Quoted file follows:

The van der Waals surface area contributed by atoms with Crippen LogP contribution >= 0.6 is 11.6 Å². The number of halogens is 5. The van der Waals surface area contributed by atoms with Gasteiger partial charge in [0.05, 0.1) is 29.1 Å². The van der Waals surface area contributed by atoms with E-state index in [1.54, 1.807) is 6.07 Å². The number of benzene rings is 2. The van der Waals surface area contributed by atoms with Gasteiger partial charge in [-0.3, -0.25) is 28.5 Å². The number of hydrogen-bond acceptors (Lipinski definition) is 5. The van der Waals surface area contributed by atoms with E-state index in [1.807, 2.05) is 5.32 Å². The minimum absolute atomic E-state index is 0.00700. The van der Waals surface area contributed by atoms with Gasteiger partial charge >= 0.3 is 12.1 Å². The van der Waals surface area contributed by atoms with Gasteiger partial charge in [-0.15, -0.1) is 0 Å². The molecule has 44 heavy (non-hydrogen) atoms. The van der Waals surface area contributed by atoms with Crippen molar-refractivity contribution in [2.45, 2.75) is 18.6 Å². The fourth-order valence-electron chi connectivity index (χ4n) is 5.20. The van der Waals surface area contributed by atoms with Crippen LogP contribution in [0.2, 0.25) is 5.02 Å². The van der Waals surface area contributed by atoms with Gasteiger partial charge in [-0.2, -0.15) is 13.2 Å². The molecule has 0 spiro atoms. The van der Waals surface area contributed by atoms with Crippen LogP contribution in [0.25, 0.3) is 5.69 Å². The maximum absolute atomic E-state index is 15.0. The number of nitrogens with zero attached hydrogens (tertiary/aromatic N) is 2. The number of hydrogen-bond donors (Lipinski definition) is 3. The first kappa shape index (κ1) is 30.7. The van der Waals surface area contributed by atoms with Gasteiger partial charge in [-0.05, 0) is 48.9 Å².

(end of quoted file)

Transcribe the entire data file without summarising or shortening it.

The van der Waals surface area contributed by atoms with Crippen LogP contribution >= 0.6 is 11.6 Å². The number of halogens is 5. The van der Waals surface area contributed by atoms with Gasteiger partial charge in [0.05, 0.1) is 29.1 Å². The van der Waals surface area contributed by atoms with E-state index in [1.54, 1.807) is 6.07 Å². The number of benzene rings is 2. The van der Waals surface area contributed by atoms with Gasteiger partial charge in [-0.3, -0.25) is 28.5 Å². The number of hydrogen-bond acceptors (Lipinski definition) is 5. The van der Waals surface area contributed by atoms with E-state index in [1.807, 2.05) is 5.32 Å². The minimum absolute atomic E-state index is 0.00700. The van der Waals surface area contributed by atoms with Gasteiger partial charge >= 0.3 is 12.1 Å². The van der Waals surface area contributed by atoms with Gasteiger partial charge in [-0.15, -0.1) is 0 Å². The molecule has 44 heavy (non-hydrogen) atoms. The van der Waals surface area contributed by atoms with Crippen molar-refractivity contribution in [2.45, 2.75) is 18.6 Å². The fourth-order valence-electron chi connectivity index (χ4n) is 5.20. The van der Waals surface area contributed by atoms with Crippen LogP contribution in [0.2, 0.25) is 5.02 Å². The van der Waals surface area contributed by atoms with Gasteiger partial charge in [-0.2, -0.15) is 13.2 Å². The molecule has 0 spiro atoms. The van der Waals surface area contributed by atoms with Crippen LogP contribution in [0.25, 0.3) is 5.69 Å². The maximum absolute atomic E-state index is 15.0. The number of nitrogens with zero attached hydrogens (tertiary/aromatic N) is 2. The number of hydrogen-bond donors (Lipinski definition) is 3. The first kappa shape index (κ1) is 30.7. The van der Waals surface area contributed by atoms with Gasteiger partial charge in [-0.05, 0) is 48.9 Å².